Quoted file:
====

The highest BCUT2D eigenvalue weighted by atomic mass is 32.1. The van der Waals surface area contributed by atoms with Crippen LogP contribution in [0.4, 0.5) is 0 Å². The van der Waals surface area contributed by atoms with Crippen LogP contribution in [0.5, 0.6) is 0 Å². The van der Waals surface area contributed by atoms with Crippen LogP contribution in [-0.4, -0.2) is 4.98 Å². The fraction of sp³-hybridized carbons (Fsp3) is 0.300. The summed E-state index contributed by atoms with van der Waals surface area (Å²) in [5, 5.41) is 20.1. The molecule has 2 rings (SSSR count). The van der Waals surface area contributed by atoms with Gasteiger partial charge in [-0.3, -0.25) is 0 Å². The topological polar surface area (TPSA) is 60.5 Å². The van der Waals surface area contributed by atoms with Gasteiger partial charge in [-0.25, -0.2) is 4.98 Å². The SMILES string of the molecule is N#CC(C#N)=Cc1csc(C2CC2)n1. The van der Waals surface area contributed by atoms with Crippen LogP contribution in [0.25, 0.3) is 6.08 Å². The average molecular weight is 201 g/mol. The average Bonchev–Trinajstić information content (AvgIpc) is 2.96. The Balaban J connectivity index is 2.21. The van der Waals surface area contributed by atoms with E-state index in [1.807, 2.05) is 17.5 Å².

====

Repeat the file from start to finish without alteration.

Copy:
The highest BCUT2D eigenvalue weighted by atomic mass is 32.1. The van der Waals surface area contributed by atoms with Crippen LogP contribution in [0.4, 0.5) is 0 Å². The van der Waals surface area contributed by atoms with Crippen LogP contribution in [0.5, 0.6) is 0 Å². The van der Waals surface area contributed by atoms with Crippen LogP contribution in [-0.4, -0.2) is 4.98 Å². The fraction of sp³-hybridized carbons (Fsp3) is 0.300. The summed E-state index contributed by atoms with van der Waals surface area (Å²) in [5, 5.41) is 20.1. The molecule has 2 rings (SSSR count). The van der Waals surface area contributed by atoms with Gasteiger partial charge in [-0.3, -0.25) is 0 Å². The topological polar surface area (TPSA) is 60.5 Å². The van der Waals surface area contributed by atoms with Gasteiger partial charge in [-0.25, -0.2) is 4.98 Å². The SMILES string of the molecule is N#CC(C#N)=Cc1csc(C2CC2)n1. The van der Waals surface area contributed by atoms with Crippen LogP contribution in [0.25, 0.3) is 6.08 Å². The average molecular weight is 201 g/mol. The average Bonchev–Trinajstić information content (AvgIpc) is 2.96. The Balaban J connectivity index is 2.21. The van der Waals surface area contributed by atoms with E-state index in [1.807, 2.05) is 17.5 Å².